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Kirkstall Abbey

Tim Green from Bradford, CC BY 2.0 <>, via Wikimedia Commons

Tuesday 02 July

Depart: Parkinson Steps: 13.30

Arrive: Parkinson Steps: 17.00

Price: £25.00


One of the best-preserved examples of a medieval Cistercian monastery in England can be seen within two miles of the International Medieval Congress. A daughter-house of Fountains, Kirkstall Abbey is remarkable for both the quality and extent of its preservation. Large parts of the church, chapter house, cloister, south range, and abbot's lodging survive up to roof height. Complementing these impressive standing remains is the guest house, a rare survival in monastic precincts, which has been excavated extensively so that its structural developments are understood in great depth.

Despite its extensive architectural and archaeological remains, Kirkstall has received little scholarly attention, and the importance its material culture holds for understanding medieval religious life has consequently been neglected. However, the guesthouse has recently been the focus of extensive archaeological and historical enquiry and a subsequent AHRC-funded cultural engagement project has ensured that the findings of this research will be made freely available. This work has highlighted the importance of the guesthouse for the social life of the abbey, revealing how the monastic community provided hospitality to guests and entertained them within the precinct. New information concerning finds from the guesthouse, such as dress accessories, provides greater clarity regarding the identity of guests and what they did while at the abbey; the animal bones, meanwhile, provide an indication of the food eaten by guests and enable comparison with monastic fare. As a result, the guesthouse can now be set in the wider context of Kirkstall’s structures, which have been the subject of a number of modern restorations, which permits a more holistic appreciation of the life in the abbey during the Middle Ages.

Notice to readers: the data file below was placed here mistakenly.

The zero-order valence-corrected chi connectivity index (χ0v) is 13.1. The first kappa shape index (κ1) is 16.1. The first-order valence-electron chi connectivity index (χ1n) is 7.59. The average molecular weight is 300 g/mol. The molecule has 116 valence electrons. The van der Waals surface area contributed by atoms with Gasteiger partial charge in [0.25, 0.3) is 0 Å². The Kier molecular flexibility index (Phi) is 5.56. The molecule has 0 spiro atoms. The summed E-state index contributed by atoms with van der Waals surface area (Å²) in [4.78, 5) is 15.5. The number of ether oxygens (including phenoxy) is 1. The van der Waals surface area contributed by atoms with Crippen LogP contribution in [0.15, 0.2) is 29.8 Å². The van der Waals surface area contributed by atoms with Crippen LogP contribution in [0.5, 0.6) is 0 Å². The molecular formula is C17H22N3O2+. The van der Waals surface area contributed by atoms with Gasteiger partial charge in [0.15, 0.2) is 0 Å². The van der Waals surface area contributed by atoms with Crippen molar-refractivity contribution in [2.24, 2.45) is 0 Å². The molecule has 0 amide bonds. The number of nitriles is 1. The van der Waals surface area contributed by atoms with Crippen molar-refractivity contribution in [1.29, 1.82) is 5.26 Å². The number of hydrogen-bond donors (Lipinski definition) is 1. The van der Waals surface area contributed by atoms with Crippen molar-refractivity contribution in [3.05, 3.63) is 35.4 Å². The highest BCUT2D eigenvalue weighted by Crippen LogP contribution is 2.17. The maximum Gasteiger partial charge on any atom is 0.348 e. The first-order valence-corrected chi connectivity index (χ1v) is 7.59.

The tour provides an overview of the history of the abbey from its establishment in 1152 and gives particular attention to the guesthouse and its importance in monastic life.This excursion will be led by Katherine Baxter (Curator of Archaeology, Leeds Museums & Galleries).

For further information about Kirkstall Abbey, please visit: